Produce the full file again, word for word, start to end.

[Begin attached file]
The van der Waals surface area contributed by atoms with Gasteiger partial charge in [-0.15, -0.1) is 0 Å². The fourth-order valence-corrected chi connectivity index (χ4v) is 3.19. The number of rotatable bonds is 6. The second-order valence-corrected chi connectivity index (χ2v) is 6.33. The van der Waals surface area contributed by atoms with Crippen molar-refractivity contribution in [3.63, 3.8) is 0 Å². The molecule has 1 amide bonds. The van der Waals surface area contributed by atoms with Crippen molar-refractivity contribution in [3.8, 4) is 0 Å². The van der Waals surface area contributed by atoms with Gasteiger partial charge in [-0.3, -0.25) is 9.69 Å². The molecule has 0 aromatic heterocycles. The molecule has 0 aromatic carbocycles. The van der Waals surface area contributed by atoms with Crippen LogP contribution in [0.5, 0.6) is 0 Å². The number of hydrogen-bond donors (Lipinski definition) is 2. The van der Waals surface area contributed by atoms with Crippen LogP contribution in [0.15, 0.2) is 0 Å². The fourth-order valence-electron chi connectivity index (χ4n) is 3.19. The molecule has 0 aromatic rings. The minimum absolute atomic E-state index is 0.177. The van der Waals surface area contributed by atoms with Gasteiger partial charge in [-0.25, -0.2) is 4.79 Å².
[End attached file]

The van der Waals surface area contributed by atoms with Gasteiger partial charge in [-0.15, -0.1) is 0 Å². The fourth-order valence-corrected chi connectivity index (χ4v) is 3.19. The number of rotatable bonds is 6. The second-order valence-corrected chi connectivity index (χ2v) is 6.33. The van der Waals surface area contributed by atoms with Crippen molar-refractivity contribution in [3.63, 3.8) is 0 Å². The molecule has 1 amide bonds. The van der Waals surface area contributed by atoms with Crippen molar-refractivity contribution in [3.8, 4) is 0 Å². The van der Waals surface area contributed by atoms with Gasteiger partial charge in [-0.3, -0.25) is 9.69 Å². The molecule has 0 aromatic heterocycles. The molecule has 0 aromatic carbocycles. The van der Waals surface area contributed by atoms with Crippen LogP contribution in [0.5, 0.6) is 0 Å². The number of hydrogen-bond donors (Lipinski definition) is 2. The van der Waals surface area contributed by atoms with Crippen LogP contribution in [0.15, 0.2) is 0 Å². The fourth-order valence-electron chi connectivity index (χ4n) is 3.19. The molecule has 0 aromatic rings. The minimum absolute atomic E-state index is 0.177. The van der Waals surface area contributed by atoms with Gasteiger partial charge in [-0.25, -0.2) is 4.79 Å².